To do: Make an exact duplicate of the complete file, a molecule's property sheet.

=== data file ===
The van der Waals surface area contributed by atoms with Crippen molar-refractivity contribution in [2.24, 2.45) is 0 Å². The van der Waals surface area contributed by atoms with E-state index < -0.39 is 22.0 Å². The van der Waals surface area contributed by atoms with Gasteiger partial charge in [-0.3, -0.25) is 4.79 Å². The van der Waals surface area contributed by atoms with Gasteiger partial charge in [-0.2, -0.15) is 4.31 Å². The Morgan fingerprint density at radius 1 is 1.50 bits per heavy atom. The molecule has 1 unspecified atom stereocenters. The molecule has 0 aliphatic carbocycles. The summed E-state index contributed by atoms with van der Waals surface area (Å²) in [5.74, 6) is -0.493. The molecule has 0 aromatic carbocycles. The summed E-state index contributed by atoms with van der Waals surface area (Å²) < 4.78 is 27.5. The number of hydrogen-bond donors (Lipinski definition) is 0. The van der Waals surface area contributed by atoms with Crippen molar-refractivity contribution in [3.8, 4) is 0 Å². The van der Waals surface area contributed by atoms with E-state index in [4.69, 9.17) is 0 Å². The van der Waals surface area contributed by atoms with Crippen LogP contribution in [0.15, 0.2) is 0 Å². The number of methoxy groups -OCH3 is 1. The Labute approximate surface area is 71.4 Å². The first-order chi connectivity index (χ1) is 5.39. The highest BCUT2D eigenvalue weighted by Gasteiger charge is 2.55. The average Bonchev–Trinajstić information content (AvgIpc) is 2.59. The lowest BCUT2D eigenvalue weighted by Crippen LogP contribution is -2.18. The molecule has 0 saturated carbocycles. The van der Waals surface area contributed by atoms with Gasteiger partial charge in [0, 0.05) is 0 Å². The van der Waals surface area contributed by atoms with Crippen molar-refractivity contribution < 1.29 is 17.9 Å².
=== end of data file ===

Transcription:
The van der Waals surface area contributed by atoms with Crippen molar-refractivity contribution in [2.24, 2.45) is 0 Å². The van der Waals surface area contributed by atoms with E-state index < -0.39 is 22.0 Å². The van der Waals surface area contributed by atoms with Gasteiger partial charge in [-0.3, -0.25) is 4.79 Å². The van der Waals surface area contributed by atoms with Gasteiger partial charge in [-0.2, -0.15) is 4.31 Å². The Morgan fingerprint density at radius 1 is 1.50 bits per heavy atom. The molecule has 1 unspecified atom stereocenters. The molecule has 0 aliphatic carbocycles. The summed E-state index contributed by atoms with van der Waals surface area (Å²) in [5.74, 6) is -0.493. The molecule has 0 aromatic carbocycles. The summed E-state index contributed by atoms with van der Waals surface area (Å²) < 4.78 is 27.5. The number of hydrogen-bond donors (Lipinski definition) is 0. The van der Waals surface area contributed by atoms with Crippen molar-refractivity contribution in [3.8, 4) is 0 Å². The van der Waals surface area contributed by atoms with E-state index in [4.69, 9.17) is 0 Å². The van der Waals surface area contributed by atoms with Crippen LogP contribution in [0.15, 0.2) is 0 Å². The number of methoxy groups -OCH3 is 1. The Labute approximate surface area is 71.4 Å². The first-order chi connectivity index (χ1) is 5.39. The highest BCUT2D eigenvalue weighted by Gasteiger charge is 2.55. The average Bonchev–Trinajstić information content (AvgIpc) is 2.59. The lowest BCUT2D eigenvalue weighted by Crippen LogP contribution is -2.18. The molecule has 0 saturated carbocycles. The van der Waals surface area contributed by atoms with Gasteiger partial charge in [0, 0.05) is 0 Å². The van der Waals surface area contributed by atoms with Crippen molar-refractivity contribution < 1.29 is 17.9 Å².